carers versus covid 19 corona virus

Covid-19 update 4 Nov 2020

Covid-19 is incredibly worrying for caregivers. It still feels like we’re having to fend for ourselves. Thankfully charities, local authorities, supermarkets and communities have organised to support us, we’re grateful for this.

This page pulls together all the support I can find, so we can all quickly reference it. If you spot anything I should share here, please email or tweet me and I’ll publish it.

New: 4/11/2020, New guidelines for visiting loved ones in care homes. And about time if you don't mind me saying (not dissing the care homes).

Official guidance on Covid-19 here

It’s getting harder and harder to collate all the guidance in one place, but here goes:

  • Guidance for England after 5 November is here.
  • Guidance for visiting loved ones in a care home after 4 November is here.
  • The latest government advice is found here.
  • (Until 5 November, find out what alert level your region is at here.)
  • (Find out what we are and are not allowed to do until 5 November, within the three alert levels here.)
  • Check if you have symptoms of Covid-19 here
  • Specific government guidance for unpaid carers is now collated here. This helpfully includes definitions of ‘vulnerable’ and ‘extremely vulnerable’ people.
  • Specific guidance on Covid-19 for carers is also found at Carers UK
  • Changes to carers’ benefits highlighted by Carers UK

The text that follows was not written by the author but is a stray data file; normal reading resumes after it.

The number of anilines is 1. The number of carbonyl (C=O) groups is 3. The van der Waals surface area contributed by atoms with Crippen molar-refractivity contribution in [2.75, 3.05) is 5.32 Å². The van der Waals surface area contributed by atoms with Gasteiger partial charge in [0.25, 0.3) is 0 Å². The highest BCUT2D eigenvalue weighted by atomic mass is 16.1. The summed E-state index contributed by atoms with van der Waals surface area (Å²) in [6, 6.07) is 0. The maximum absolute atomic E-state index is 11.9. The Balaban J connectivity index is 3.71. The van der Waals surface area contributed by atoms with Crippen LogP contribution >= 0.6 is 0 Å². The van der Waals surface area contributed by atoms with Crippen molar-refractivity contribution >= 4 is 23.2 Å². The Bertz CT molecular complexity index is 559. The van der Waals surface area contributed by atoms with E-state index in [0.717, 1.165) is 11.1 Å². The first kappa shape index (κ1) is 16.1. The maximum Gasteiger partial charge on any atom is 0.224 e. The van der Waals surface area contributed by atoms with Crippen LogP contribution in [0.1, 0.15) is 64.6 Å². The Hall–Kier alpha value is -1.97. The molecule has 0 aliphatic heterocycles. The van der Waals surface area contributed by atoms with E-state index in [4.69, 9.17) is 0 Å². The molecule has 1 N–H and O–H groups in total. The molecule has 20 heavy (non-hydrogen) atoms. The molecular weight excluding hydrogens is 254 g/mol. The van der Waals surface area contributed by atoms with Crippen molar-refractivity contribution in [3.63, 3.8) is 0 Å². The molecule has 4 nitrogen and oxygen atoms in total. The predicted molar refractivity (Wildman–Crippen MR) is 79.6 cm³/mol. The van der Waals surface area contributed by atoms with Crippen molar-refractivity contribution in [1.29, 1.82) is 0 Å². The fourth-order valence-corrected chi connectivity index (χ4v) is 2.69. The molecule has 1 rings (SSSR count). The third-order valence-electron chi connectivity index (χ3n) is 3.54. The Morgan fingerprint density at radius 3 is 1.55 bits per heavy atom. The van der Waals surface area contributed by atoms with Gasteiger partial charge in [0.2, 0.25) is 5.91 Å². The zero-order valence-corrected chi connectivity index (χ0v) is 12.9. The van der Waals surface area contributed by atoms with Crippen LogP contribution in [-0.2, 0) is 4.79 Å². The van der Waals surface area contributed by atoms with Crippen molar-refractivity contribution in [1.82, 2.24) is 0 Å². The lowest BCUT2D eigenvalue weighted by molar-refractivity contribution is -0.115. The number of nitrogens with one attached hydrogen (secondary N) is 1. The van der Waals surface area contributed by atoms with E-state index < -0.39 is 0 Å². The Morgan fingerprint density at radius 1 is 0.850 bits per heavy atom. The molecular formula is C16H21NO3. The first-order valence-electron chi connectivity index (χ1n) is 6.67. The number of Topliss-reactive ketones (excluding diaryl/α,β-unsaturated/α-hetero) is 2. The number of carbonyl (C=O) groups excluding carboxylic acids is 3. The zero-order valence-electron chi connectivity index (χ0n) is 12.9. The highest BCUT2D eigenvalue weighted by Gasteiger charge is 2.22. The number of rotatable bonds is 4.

• If you need an emergency care plan template, use my free, easy to download version here.
  • The new Corona Virus Bill and emergency measures will impact all carers going forward. See the Carers UK press release here.
  • Extra guidance for those living with dementia: Dementia UK and Alzheimer’s Society
  • Help with managing our mental health at this time is helpfully outlined by rehab4addiction.
  • Advice for carers who work: customer champion Martin Lewis summarises the options for carers who are employed or self-employed on his website. He now has a dedicated Corona Virus page on and you can sign up for his helpful emails.

Are you showing symptoms?

Unpaid carers in England showing symptoms of Covid-19 were granted ‘key workers status’ on 4 May and are now eligible for testing. For more details and how to self refer, click here.

Alternatively, as of August 2020, anyone can book a test ‘direct’ here. You must have a test within 5 days of onset of symptoms, so book a test as soon as possible. Day 1 – 4 of symptoms you can have a test at home (order by 3pm on day 4) or at a test site (the only option for day 5).

Shielding and supporting the ‘extremely vulnerable’

If the person you’re looking after has a medical condition that makes them ‘extremely vulnerable’ to Covid-19, government information has been collated here (from 1 June). You can register on the same page for support (such as getting deliveries of essential food). To register you’ll need your NHS number handy which you’ll find on a paper prescription.